Question to Ask the Workplace Doctors about ridicule.
My immediate supervisor feels it OK to place a sign every time she has a conflict with the performance and/or conduct of another employee. I find this offensive.
Signed, Want The Signs Down
Dear Want The Signs Down:
I don’t understand what kind of sign could be used to show that your boss and an employee are having a conflict. It doesn’t seem likely that she would put a paper sign on your desk or in your work area, saying, “This employee is causing me problems”. But, whether the issue is a sign or something else that your immediate supervisor is doing, you have several options for response.
1. Talk to the supervisor directly. Tell her that the sign is offensive and embarrassing and you would like some other way to work out conflicts. This may require that everyone involved think about how they have responded in the past when the supervisor has had a concern about work. If they have ignored her or not responded to her instructions, maybe she feels this is the only thing that gets attention. (It’s certainly not a good idea, but I can’t help but wonder why she is doing it in the first place.) I doubt that you could be fired for removing a sign from your desk or out of your work area, so why not just take it down and ask her to talk to you? If the sign is in her work area (a poster or something on a bulletin board) you could go to it and ask her to talk to you about it. (Without a bit more explanation, it’s hard for me to envision what kind of sign could be used.)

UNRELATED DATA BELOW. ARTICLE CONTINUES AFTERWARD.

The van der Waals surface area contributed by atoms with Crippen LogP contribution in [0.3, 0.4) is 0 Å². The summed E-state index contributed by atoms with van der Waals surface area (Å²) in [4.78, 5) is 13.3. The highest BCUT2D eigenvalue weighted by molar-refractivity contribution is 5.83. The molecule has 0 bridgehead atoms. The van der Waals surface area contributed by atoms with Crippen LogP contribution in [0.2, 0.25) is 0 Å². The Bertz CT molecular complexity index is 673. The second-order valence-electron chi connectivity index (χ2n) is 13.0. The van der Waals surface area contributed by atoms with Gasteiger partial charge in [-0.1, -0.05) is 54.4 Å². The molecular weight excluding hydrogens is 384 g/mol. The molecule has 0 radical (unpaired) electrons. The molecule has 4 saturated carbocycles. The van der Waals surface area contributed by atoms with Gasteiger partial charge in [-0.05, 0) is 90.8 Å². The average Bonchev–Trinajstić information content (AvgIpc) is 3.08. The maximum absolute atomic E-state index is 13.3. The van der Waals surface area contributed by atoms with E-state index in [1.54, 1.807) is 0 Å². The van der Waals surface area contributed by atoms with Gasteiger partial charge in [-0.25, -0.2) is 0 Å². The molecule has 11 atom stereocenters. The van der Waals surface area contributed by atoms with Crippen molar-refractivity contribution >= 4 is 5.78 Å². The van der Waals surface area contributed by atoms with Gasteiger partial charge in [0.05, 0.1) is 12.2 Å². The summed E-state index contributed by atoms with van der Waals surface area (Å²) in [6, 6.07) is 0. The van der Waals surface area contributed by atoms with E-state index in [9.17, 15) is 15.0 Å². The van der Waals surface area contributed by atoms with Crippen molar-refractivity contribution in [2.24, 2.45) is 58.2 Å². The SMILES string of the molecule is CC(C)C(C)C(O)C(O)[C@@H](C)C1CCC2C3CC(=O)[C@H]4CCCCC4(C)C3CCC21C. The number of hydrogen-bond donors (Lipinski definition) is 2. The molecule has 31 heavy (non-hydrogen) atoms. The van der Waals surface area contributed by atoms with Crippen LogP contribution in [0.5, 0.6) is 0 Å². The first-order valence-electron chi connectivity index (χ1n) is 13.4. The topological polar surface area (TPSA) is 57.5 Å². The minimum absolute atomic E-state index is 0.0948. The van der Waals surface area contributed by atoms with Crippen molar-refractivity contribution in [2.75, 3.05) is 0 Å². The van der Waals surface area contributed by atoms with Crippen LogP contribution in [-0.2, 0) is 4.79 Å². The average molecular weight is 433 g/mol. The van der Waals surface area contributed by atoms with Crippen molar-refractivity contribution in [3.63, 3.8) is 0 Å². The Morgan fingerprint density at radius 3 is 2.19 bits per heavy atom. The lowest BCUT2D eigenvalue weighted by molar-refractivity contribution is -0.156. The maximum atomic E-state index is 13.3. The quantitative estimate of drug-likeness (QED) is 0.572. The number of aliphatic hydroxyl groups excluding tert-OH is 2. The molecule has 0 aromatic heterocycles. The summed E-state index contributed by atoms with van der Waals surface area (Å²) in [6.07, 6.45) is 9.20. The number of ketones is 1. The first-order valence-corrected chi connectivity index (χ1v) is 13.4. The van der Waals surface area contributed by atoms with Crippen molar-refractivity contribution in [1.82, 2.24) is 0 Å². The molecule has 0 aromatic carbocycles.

2. If that isn’t effective, go to the level above your boss and ask for assistance. You can explain that normally you would not go to a higher level manager, but the sign issue is such a problem that you feel you have to do that. You may find that the higher level person knows about it doesn’t mind. Hopefully he or she will realize there has to be a better way to resolve a conflict. I don’t usually advocate anonymous letters, but if there have been many of the signs, the higher level boss wouldn’t be very likely to know who is sending the letter and it might be a way to forward the information.
3. If talking to your immediate supervisor or to the manager doesn’t seem to work, perhaps you can go to a Human Resources section or some other office that handles employee issues, where you could get some advice or assistance.
4. If none of that is effective and the signs are still in place, you will need to decide how offensive the signs are and if they are used so often as to keep you from doing your work effectively. Or, if they are intolerable, you will need to decide if this is the kind of place where you want to work. There is obviously some sort of a relationship and communication break-down in your office. That has to be repaired at the same time you are asking for signs to not be used. It may be that it will have to start with employees such as yourself, looking for ways to communicate without having an argument, without anger later and without gossiping about disagreements. Disagreements about how work should be done are often part of work, but they don’t need to end with signs being placed around a work area! Best wishes to you with the situation. If you have the time and wish to do so, let us know what happens.
Tina Lewis Rowe